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Team Final Scrimmages: Recruiting Notebook

04/06/2015, 11:15am EDT
By Josh Verlin, Tom Reifsnyder & Ari Rosenfeld

CoBL Staff (@hooplove215)

Here’s a recruiting notebook from the action at the courts at Life Center Academy:

Dylan Painter (2016/Hershey HS/Team Final)
The 6-foot-10 forward out of central Pennsylvania ended his junior season at 215 pounds, and was determined to get to 225 by the time AAU season started. But he surpassed that, putting on 15 pounds in just a few short weeks, which should certainly help in his first go-around on Nike’s high-level EYBL circuit.

Already, his move to his new AAU program has paid off, with Penn State becoming the first power conference school to offer him a scholarship when head coach Pat Chambers extended one last week over the phone. He becomes the fourth member of that team with a PSU offer, joining the Roman Catholic trio of Tony Carr, Nazeer Bostick and Lamar Stevens.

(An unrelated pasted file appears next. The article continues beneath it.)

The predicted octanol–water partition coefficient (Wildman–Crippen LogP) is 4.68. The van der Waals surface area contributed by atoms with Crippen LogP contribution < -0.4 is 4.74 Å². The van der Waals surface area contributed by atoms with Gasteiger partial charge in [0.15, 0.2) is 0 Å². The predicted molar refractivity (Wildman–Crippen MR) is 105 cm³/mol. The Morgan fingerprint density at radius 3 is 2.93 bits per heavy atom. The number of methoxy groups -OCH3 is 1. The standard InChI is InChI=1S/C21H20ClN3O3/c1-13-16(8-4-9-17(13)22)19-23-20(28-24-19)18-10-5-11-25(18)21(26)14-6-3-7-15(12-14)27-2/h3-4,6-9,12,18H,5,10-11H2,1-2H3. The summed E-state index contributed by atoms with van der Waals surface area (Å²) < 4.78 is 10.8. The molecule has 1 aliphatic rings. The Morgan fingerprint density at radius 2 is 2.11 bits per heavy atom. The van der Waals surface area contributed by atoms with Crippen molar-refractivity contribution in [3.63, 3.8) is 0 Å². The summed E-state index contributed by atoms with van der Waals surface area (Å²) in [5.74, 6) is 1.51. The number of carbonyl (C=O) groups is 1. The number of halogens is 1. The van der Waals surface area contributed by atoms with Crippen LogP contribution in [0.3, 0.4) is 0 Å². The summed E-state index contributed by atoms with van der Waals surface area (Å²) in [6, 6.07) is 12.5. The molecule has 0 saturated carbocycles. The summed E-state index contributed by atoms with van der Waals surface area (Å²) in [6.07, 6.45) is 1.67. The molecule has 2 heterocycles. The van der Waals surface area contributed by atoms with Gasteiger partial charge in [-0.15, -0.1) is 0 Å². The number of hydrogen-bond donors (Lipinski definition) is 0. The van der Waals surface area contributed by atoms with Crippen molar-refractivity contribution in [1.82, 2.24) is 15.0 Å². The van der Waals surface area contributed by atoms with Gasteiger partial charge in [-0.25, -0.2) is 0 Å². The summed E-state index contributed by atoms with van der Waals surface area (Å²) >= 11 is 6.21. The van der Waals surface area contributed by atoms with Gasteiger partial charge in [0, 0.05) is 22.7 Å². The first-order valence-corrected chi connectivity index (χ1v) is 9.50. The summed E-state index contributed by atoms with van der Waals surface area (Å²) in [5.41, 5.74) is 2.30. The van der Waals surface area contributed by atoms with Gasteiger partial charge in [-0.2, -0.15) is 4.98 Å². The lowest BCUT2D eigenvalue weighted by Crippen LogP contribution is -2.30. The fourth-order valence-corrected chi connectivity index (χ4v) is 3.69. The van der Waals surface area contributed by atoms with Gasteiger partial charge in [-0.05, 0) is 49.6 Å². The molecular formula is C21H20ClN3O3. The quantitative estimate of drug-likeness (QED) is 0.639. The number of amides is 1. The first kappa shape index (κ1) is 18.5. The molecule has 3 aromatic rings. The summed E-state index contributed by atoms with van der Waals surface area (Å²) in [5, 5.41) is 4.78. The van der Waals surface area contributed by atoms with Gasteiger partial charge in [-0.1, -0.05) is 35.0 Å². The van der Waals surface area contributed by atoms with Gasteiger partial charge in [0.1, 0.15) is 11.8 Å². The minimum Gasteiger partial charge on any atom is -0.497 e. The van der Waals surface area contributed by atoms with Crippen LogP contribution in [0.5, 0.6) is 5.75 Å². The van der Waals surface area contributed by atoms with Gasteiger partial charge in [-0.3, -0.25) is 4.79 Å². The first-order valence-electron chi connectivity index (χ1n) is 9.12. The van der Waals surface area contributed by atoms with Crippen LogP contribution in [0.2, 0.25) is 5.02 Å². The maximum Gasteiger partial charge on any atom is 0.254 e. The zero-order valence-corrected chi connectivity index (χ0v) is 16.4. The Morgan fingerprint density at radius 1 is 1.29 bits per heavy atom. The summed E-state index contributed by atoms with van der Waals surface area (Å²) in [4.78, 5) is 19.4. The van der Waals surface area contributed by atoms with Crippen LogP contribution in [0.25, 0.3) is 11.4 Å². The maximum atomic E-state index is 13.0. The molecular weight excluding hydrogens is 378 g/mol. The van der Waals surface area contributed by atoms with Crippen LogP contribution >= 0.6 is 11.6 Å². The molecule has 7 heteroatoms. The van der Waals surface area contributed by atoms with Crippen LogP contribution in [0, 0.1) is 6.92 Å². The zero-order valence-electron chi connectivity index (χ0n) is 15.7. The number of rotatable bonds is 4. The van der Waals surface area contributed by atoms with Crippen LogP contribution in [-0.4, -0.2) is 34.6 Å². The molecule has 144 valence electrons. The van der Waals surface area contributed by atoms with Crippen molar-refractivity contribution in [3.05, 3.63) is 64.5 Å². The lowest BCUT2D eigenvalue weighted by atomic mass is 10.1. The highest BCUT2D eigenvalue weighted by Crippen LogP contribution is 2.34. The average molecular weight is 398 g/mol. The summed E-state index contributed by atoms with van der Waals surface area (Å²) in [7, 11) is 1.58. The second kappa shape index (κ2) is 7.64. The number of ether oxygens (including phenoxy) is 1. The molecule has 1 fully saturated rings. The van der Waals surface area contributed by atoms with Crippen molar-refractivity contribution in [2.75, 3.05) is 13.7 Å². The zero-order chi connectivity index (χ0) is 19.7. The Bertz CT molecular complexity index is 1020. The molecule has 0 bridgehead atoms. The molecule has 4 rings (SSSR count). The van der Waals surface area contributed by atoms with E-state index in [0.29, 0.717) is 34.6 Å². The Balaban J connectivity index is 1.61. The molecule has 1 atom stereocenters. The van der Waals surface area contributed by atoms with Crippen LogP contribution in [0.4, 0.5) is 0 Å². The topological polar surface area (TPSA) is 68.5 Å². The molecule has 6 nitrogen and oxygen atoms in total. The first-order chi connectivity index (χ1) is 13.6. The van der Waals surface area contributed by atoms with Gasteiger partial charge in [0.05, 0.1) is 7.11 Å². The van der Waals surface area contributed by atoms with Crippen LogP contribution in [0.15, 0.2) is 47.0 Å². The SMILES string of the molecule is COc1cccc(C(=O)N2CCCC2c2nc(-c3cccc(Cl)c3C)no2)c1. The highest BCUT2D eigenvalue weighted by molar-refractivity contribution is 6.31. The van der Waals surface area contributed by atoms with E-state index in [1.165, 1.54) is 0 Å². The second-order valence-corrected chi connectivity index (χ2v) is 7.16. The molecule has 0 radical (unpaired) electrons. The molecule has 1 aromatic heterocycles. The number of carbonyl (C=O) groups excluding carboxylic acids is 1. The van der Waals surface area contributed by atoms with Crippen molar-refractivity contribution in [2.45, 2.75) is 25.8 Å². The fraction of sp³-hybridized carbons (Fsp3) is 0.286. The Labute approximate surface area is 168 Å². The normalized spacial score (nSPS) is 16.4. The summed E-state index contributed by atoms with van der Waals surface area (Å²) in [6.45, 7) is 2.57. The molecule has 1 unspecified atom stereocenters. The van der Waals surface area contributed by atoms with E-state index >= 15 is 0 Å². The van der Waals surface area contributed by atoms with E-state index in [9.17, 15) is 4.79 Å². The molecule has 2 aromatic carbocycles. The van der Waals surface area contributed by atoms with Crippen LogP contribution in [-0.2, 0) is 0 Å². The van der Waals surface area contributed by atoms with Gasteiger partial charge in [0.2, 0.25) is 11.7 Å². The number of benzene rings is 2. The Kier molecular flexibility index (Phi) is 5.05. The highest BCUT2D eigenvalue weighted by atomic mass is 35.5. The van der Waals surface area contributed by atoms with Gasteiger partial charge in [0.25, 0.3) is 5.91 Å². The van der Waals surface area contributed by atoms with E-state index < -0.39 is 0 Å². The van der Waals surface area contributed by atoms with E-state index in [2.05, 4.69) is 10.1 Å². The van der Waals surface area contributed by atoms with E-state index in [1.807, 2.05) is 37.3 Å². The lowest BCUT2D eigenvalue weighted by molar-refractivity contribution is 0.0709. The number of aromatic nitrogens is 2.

“[Chambers] said about me playing with this team that it was a good thing for me, like I deserved to be with them,” Painter said. “It felt really good, it made me proud of myself.”

Painter said he plans on visiting Penn State for the Blue/White football scrimmage on April 18.

Penn State wasn’t the only school to extend an offer this week, with new George Mason head coach Dave Paulsen doing the same on April 2. Paulsen got to know Painter while he was head coach at Bucknell, though they weren’t one of the eight other schools that had previously offered.

“He said they really wanted me at Bucknell, but they knew I was going to get some higher-level offers,” he said. “Now that he got the job at George Mason, they want me to come there, they said I was one of their top guys that they liked at Bucknell, but now that they’re at George Mason, they think it’s a better level for me.”

Holy Cross, Boston University, La Salle, Lafayette, George Washington, American, Lehigh and Marist are the other schools that have offered Painter, who projects as a stretch-four at the higher levels but could play right away as a back-to-the-basket big man if he stays in the Patriot League.